In the JAMA Health Forum, Coleman Drake and I laid out ways that state and federal regulators as well as insurers can optimize the ACA exchanges now and for the 2021 open enrollment period that starts this November to cope with the expected surge in demand.
There are several areas of focus.
First, exchange regulators need to minimize administrative burden for special enrollment periods. Accepting attestations of changes in circumstances is an immediate and ongoing step that will help people enroll and stay enrolled. Normal SEPs have significant validation and documentation requirements. As there have been mass lay-offs and furloughs, not all HR departments will be sending out timely paperwork. Accepting attestations should be sufficienct.
Next, states that run their own exchanges should be directly linking social service data to both the state based Exchange and Medicaid enrollment portals. Any data that can be legally shared between eligibilty systems should be shared and pre-populated. Maryland and Colorado are aggressively linking tax data to eligibility files to maximize the targeting of outreach. States using Healthcare.gov should be setting up frequent splash pages with ACA explainers and direct links to Healthcare.gov account creation.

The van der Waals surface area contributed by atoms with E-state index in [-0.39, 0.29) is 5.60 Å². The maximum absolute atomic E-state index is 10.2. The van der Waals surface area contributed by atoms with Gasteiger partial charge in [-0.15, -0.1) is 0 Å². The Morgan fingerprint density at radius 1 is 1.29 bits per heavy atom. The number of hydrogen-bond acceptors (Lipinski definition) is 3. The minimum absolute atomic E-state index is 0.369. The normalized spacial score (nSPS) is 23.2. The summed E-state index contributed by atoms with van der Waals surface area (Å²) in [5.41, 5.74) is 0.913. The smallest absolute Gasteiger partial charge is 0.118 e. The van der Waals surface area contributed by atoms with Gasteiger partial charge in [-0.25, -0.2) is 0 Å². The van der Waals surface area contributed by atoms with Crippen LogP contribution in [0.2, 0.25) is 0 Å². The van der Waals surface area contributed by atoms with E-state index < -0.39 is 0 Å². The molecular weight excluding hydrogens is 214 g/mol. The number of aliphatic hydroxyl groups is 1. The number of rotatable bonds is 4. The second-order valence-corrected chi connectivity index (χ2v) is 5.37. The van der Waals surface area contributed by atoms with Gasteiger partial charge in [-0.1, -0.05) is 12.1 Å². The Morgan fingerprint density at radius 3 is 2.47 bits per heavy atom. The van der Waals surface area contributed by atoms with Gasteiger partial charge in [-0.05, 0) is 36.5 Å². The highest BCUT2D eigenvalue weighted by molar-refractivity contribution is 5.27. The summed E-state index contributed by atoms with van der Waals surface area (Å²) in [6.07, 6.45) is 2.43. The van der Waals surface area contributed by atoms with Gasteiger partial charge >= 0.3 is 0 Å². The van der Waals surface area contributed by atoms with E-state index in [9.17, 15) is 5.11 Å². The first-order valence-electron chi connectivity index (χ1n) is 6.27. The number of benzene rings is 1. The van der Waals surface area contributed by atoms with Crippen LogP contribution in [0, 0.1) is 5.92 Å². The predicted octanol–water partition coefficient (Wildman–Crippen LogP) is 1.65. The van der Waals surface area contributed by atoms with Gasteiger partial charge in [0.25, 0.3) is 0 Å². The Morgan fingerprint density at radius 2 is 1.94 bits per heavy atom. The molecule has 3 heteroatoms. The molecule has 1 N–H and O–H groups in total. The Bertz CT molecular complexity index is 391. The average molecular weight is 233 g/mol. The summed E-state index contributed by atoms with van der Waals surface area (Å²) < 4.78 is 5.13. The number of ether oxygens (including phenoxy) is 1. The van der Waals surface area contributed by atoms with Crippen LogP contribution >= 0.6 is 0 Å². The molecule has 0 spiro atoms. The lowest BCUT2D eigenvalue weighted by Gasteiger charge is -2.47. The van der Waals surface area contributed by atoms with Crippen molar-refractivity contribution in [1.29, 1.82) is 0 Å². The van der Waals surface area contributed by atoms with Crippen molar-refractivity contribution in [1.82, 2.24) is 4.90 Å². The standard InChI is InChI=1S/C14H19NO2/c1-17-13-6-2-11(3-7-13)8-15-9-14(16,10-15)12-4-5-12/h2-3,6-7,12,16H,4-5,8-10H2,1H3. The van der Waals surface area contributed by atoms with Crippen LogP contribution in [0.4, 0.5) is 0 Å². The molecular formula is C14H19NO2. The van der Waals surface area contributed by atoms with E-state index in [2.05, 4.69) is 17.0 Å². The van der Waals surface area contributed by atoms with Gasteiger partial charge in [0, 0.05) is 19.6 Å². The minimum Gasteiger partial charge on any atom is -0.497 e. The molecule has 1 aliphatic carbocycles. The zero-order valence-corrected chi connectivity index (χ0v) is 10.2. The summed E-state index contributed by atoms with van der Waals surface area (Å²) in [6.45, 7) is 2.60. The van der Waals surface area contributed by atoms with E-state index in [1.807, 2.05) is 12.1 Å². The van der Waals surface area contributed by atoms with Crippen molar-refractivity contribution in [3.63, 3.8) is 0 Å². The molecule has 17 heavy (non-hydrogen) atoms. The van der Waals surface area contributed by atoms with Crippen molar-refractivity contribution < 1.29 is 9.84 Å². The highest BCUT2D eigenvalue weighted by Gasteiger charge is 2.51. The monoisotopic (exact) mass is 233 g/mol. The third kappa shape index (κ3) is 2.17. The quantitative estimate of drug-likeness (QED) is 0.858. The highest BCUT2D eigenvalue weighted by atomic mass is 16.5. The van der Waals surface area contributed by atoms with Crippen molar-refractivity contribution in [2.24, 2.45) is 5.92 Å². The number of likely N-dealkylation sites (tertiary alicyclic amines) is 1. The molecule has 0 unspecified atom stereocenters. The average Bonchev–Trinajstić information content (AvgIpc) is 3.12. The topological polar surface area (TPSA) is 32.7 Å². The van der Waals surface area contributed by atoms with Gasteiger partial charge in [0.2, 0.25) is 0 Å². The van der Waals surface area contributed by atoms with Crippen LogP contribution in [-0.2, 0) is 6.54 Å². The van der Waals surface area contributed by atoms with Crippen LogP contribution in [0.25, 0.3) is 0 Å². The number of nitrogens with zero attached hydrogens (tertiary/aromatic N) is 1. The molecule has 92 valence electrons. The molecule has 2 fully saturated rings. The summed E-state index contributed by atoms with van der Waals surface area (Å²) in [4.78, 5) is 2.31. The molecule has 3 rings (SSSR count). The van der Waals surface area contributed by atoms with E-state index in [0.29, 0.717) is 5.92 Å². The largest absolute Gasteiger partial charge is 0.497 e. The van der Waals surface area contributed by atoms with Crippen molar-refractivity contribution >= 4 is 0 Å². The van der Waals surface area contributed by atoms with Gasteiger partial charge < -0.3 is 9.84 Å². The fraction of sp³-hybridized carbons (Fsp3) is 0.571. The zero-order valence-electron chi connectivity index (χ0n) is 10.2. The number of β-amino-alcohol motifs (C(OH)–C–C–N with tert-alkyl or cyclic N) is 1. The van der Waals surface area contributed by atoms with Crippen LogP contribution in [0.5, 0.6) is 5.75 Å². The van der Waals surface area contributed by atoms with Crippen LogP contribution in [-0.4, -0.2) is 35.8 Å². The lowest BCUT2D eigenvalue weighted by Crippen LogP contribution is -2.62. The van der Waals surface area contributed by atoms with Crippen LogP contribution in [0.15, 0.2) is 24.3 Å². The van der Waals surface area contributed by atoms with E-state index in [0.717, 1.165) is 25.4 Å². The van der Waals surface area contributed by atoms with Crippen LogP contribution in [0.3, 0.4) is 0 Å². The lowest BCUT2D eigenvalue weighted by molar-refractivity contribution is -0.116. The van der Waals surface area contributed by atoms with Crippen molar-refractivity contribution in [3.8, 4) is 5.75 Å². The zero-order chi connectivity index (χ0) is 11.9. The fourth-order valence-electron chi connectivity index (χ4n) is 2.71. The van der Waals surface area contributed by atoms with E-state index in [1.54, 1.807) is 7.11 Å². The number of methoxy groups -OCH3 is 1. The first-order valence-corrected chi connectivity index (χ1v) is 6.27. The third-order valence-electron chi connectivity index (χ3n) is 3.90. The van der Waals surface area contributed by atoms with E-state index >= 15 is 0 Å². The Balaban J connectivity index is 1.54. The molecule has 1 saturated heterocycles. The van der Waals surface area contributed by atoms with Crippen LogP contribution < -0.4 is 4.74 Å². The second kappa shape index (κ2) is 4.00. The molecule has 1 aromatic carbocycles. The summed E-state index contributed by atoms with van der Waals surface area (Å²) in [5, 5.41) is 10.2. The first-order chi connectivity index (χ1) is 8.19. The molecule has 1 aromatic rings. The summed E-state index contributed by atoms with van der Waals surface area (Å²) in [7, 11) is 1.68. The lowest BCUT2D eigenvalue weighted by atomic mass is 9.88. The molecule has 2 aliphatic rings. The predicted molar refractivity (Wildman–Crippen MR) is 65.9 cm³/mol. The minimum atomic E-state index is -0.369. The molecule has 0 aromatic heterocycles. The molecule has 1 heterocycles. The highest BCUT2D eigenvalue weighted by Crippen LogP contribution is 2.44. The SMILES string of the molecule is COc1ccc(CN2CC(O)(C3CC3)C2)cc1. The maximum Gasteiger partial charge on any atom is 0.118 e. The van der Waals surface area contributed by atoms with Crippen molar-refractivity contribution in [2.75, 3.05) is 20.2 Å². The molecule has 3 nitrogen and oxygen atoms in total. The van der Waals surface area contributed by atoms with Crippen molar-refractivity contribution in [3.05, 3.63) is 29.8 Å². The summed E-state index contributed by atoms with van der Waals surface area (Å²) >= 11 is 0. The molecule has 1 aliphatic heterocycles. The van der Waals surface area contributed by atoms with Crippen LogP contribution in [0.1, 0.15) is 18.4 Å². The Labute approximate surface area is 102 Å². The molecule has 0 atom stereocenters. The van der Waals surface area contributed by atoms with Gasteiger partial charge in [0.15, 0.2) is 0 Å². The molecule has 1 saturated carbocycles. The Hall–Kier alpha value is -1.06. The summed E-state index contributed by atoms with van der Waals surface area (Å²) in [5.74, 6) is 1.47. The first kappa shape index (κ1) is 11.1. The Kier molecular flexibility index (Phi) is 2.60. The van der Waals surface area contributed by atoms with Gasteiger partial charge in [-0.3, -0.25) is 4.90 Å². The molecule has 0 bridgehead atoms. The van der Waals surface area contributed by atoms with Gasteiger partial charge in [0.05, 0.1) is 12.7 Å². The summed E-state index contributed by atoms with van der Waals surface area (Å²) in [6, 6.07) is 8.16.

The ACA markets are not intuitive. They are also markets with significant churn. People, especially individuals who are typically insured by employer sponsored insurance, don’t know how the ACA works. Aggressive media and communications campaigns employing both paid and earned media by trusted local intermediaries should be implemented to encourage people to look for options on the marketplaces.
Finally, states can work on pricing. The few states that have not Silverloaded should silver load. States and insurers should seek to maximize the premium spread between the benchmark and the plans priced below the benchmark. State regulators should strongly discourage “Silver spam” practices and strongly encourage insurers to offer plans that are truly meaningfully different.